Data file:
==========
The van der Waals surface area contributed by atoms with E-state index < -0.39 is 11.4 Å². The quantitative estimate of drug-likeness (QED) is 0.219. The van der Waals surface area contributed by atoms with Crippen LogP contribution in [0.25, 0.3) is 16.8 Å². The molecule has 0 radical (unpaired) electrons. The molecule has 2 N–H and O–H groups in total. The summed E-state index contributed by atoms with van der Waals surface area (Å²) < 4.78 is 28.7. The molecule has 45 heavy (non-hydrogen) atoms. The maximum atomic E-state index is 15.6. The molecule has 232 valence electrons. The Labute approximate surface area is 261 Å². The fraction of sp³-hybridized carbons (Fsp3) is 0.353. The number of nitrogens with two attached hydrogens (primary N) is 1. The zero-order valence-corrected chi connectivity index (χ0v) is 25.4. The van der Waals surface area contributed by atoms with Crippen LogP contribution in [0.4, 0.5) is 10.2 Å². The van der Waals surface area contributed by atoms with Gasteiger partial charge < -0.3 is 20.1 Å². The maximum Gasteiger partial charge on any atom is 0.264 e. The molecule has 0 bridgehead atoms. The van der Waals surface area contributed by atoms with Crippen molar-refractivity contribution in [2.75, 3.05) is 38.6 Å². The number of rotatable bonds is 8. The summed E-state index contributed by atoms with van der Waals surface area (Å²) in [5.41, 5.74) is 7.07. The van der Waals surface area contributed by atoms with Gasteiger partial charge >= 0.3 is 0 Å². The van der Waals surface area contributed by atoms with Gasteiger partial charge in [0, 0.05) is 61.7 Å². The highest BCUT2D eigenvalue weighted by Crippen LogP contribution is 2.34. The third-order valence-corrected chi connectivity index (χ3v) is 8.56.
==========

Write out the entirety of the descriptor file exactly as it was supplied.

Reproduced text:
The van der Waals surface area contributed by atoms with E-state index < -0.39 is 11.4 Å². The quantitative estimate of drug-likeness (QED) is 0.219. The van der Waals surface area contributed by atoms with Crippen LogP contribution in [0.25, 0.3) is 16.8 Å². The molecule has 0 radical (unpaired) electrons. The molecule has 2 N–H and O–H groups in total. The summed E-state index contributed by atoms with van der Waals surface area (Å²) < 4.78 is 28.7. The molecule has 45 heavy (non-hydrogen) atoms. The maximum atomic E-state index is 15.6. The molecule has 232 valence electrons. The Labute approximate surface area is 261 Å². The fraction of sp³-hybridized carbons (Fsp3) is 0.353. The number of nitrogens with two attached hydrogens (primary N) is 1. The zero-order valence-corrected chi connectivity index (χ0v) is 25.4. The van der Waals surface area contributed by atoms with Crippen LogP contribution in [0.4, 0.5) is 10.2 Å². The van der Waals surface area contributed by atoms with Gasteiger partial charge < -0.3 is 20.1 Å². The maximum Gasteiger partial charge on any atom is 0.264 e. The molecule has 0 bridgehead atoms. The van der Waals surface area contributed by atoms with Crippen molar-refractivity contribution in [2.75, 3.05) is 38.6 Å². The number of rotatable bonds is 8. The summed E-state index contributed by atoms with van der Waals surface area (Å²) in [5.41, 5.74) is 7.07. The van der Waals surface area contributed by atoms with Gasteiger partial charge >= 0.3 is 0 Å². The van der Waals surface area contributed by atoms with Gasteiger partial charge in [0, 0.05) is 61.7 Å². The highest BCUT2D eigenvalue weighted by Crippen LogP contribution is 2.34. The third-order valence-corrected chi connectivity index (χ3v) is 8.56.